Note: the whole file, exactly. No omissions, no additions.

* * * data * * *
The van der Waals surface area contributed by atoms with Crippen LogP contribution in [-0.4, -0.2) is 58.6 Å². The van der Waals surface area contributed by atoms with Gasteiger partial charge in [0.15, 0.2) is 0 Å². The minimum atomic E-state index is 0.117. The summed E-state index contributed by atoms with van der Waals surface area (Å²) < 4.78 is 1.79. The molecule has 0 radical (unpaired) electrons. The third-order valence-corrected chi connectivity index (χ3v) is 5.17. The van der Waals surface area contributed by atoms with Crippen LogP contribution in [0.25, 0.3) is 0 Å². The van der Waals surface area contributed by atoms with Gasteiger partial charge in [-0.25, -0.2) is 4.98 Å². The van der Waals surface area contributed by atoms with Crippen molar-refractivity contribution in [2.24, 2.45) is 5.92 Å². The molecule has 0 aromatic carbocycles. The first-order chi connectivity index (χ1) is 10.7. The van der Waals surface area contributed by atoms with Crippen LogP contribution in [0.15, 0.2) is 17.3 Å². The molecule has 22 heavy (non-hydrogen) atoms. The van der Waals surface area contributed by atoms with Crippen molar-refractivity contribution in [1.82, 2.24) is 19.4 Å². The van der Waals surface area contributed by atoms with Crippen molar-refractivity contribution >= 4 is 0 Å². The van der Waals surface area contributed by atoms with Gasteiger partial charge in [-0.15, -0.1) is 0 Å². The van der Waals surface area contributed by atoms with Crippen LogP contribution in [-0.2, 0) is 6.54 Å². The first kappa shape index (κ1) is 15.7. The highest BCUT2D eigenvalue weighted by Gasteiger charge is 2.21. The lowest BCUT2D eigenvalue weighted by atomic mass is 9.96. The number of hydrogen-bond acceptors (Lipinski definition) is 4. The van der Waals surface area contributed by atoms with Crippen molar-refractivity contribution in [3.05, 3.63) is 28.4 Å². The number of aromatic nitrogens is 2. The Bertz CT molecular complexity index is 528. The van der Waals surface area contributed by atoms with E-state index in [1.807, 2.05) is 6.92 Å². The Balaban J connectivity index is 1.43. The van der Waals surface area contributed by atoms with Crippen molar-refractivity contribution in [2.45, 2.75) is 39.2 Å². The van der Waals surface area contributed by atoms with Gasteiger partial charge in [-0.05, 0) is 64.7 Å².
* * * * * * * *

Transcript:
The van der Waals surface area contributed by atoms with Crippen LogP contribution in [-0.4, -0.2) is 58.6 Å². The van der Waals surface area contributed by atoms with Gasteiger partial charge in [0.15, 0.2) is 0 Å². The minimum atomic E-state index is 0.117. The summed E-state index contributed by atoms with van der Waals surface area (Å²) < 4.78 is 1.79. The molecule has 0 radical (unpaired) electrons. The third-order valence-corrected chi connectivity index (χ3v) is 5.17. The van der Waals surface area contributed by atoms with Crippen LogP contribution in [0.25, 0.3) is 0 Å². The van der Waals surface area contributed by atoms with Gasteiger partial charge in [-0.25, -0.2) is 4.98 Å². The van der Waals surface area contributed by atoms with Crippen molar-refractivity contribution in [2.24, 2.45) is 5.92 Å². The molecule has 0 aromatic carbocycles. The first-order chi connectivity index (χ1) is 10.7. The van der Waals surface area contributed by atoms with Crippen LogP contribution in [0.15, 0.2) is 17.3 Å². The molecule has 22 heavy (non-hydrogen) atoms. The van der Waals surface area contributed by atoms with Crippen molar-refractivity contribution in [1.82, 2.24) is 19.4 Å². The van der Waals surface area contributed by atoms with Crippen molar-refractivity contribution >= 4 is 0 Å². The van der Waals surface area contributed by atoms with Gasteiger partial charge in [-0.15, -0.1) is 0 Å². The van der Waals surface area contributed by atoms with Crippen LogP contribution in [-0.2, 0) is 6.54 Å². The first kappa shape index (κ1) is 15.7. The highest BCUT2D eigenvalue weighted by Gasteiger charge is 2.21. The lowest BCUT2D eigenvalue weighted by atomic mass is 9.96. The number of hydrogen-bond acceptors (Lipinski definition) is 4. The van der Waals surface area contributed by atoms with Crippen molar-refractivity contribution in [3.05, 3.63) is 28.4 Å². The number of aromatic nitrogens is 2. The Bertz CT molecular complexity index is 528. The van der Waals surface area contributed by atoms with E-state index in [1.807, 2.05) is 6.92 Å². The Balaban J connectivity index is 1.43. The van der Waals surface area contributed by atoms with Crippen molar-refractivity contribution in [2.45, 2.75) is 39.2 Å². The van der Waals surface area contributed by atoms with Gasteiger partial charge in [-0.05, 0) is 64.7 Å².